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THE CH1UBE3  OF  MVTHURl                                                9
that whatever may have been the status of the Jats in remote antiquity, in
historic times they were no way distinguished from other agricultural tribes, such
as the Kurmis and Lodhas, till so recent a period as the beginning of last century.
Many of the largest Jat communities in the district distinctly recognize the
social inferiority of the caste, by representing themselves as having been degrad-
ed from the rank of Thakurs on account; of certain irregularities in their mar-
riage customs or similar reasons. Thus, the Jats of the Godha sub-division, who
occupy the 18 villages of the Ayra-khera circle in the MaM-ban pargana, trace
their pedigree from a certain Thakur of the very ancient Framar clan, who
emigrated into these parts from Dhar in the Dakhin, They say that his sons,
for want of more suitable alliances, married into J&t families in the neighbour-
hood and thus came to be reckoned as Jats themselves. Similarly the Dangri
Jats of the five Madem villages in the same pargana have a tradition, the accu-
racy of which there seems no reason to dispute, that their ancestor, by name
Kapiir, was a Sissodiya Thakur from Chitor. These facts are both curious in
themselves and also conclusive as showing that the Jats have no claim to pure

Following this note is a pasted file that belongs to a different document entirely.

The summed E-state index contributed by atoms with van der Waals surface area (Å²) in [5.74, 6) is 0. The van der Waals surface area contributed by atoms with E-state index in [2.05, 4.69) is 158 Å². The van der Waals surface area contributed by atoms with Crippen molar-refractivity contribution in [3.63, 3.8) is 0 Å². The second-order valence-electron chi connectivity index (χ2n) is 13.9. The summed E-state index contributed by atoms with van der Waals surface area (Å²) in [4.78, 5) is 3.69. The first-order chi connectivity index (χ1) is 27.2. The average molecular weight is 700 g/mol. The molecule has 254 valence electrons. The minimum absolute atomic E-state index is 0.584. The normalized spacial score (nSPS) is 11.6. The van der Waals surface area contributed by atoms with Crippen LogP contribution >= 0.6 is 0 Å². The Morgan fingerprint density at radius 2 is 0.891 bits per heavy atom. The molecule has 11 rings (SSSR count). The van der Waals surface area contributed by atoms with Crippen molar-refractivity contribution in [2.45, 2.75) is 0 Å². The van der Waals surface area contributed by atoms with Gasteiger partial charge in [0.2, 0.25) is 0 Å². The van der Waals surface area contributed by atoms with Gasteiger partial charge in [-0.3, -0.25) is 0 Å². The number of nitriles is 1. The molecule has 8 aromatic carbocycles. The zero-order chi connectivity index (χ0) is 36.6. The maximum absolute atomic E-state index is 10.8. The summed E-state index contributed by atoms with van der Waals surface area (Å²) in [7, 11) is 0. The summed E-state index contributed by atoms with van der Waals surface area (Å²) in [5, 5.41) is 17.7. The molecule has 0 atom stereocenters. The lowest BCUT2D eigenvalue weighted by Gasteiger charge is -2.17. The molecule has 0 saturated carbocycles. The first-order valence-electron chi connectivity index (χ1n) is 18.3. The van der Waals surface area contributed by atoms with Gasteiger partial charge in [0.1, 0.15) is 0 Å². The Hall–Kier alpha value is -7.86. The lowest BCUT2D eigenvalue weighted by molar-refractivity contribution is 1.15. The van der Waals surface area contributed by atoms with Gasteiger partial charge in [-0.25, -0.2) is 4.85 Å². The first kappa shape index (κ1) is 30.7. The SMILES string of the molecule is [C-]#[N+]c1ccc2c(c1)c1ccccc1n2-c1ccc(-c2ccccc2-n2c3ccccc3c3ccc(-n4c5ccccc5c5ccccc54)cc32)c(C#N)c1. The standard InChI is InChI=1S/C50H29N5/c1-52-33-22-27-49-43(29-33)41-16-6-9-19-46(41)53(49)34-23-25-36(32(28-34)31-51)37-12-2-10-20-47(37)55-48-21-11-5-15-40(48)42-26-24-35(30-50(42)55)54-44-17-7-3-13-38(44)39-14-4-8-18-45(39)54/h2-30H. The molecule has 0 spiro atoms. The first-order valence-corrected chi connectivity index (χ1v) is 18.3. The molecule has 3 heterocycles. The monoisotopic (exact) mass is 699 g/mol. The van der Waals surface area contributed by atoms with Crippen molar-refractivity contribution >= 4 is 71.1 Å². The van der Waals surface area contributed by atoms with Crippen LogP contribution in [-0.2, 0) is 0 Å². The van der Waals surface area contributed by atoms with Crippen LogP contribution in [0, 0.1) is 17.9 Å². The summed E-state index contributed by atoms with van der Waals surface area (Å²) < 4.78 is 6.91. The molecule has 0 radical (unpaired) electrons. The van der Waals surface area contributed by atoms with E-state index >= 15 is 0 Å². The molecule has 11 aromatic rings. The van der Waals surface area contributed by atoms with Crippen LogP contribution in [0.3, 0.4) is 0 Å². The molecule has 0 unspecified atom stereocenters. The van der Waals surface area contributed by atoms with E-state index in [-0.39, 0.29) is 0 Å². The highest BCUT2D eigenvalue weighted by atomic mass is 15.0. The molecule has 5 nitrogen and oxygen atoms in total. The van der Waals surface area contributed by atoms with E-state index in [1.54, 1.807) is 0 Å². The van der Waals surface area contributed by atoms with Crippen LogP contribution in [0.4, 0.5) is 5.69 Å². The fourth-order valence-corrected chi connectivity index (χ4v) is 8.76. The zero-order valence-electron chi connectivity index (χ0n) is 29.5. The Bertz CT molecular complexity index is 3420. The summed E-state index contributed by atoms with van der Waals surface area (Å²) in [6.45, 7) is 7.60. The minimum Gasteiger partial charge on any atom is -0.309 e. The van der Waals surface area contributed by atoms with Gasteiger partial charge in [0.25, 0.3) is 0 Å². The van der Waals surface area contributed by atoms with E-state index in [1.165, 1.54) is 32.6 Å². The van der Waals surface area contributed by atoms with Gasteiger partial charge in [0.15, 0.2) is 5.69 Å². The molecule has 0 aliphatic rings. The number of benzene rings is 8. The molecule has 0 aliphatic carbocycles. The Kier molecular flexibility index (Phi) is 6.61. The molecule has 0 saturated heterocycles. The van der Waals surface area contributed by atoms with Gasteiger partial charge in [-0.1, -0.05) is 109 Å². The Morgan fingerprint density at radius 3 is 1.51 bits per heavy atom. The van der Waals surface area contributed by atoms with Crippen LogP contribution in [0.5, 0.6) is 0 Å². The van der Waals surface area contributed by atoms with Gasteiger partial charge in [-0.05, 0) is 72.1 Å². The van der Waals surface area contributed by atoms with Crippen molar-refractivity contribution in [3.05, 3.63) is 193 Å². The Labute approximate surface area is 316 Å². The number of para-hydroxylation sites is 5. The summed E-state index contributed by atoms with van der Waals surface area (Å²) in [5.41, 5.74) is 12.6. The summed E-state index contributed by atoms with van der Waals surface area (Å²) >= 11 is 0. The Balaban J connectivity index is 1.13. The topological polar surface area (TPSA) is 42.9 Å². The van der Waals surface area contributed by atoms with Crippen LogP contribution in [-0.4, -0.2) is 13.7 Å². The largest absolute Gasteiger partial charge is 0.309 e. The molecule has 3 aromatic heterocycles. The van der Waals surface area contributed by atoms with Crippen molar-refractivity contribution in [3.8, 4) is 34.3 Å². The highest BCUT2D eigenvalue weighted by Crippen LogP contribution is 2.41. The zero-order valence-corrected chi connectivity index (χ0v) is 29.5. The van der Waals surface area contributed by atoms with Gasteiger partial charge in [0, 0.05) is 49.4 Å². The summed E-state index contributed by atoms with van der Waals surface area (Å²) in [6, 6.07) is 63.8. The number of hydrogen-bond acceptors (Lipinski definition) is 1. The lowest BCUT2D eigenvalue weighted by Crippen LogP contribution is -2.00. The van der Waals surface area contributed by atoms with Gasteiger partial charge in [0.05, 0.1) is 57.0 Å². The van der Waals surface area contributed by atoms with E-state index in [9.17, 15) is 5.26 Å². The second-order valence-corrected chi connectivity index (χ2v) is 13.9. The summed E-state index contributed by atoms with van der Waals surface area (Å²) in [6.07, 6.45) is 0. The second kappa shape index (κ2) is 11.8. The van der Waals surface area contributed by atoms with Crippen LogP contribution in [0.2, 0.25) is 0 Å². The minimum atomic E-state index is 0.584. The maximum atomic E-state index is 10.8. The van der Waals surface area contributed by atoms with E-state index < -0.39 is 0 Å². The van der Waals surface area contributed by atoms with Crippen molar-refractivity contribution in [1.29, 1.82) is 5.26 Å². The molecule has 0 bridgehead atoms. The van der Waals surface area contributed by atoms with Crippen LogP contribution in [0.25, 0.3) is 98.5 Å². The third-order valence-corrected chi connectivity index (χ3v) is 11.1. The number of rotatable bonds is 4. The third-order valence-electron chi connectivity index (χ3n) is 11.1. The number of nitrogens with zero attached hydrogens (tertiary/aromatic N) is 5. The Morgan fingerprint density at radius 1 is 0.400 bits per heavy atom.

Kshatriya descent | but they throw no light at all upon the origin of the tribe
which the new immigrants found already settled in the country and with which
they amalgamated : and as the :Lanae, ia its present form, does not occur in any
literary record whatever till quite recent days, there must always remain some
doubt about the matter. The sub-divisions are exceedingly numerous: one of
the largest of them all being the Nohwar, who derive their name from the town
of Noh amd form the bulk of the population throughout the whole of the Noh-
jhil pargana.
Of Brahmans the most numerous class is the Sani-dh, frequently called
Sanaurhiya, and next the Gaur ; but these will be found in every part of India,
and claim no special investigation. The Chaubes of Mathuri however, number-
ing in all some 6,000 persons, are a peculiar race and must not be passed over
so summarily. They are still very celebrated as wrestlers and3 in the Mathura
Mahatrnya, their learning and other virtues also are extolled in the most extra-
vagant terms ; but either the writer was prejudiced or time has had a sadly de-
teriorating effect They are now ordinarily described by their own country-
men as a low and ignorant horde of rapacious mendicants. Like the Prr^-
walas at Allahabad, they are the recognized local cicerones ; and they may
always be seen with their portly forms lolling about near the most popular ghats
and temples, ready to bear down upon the first pilgrim that approaches. One
of their most noticeable peculiarities is that they are very reluctant to make a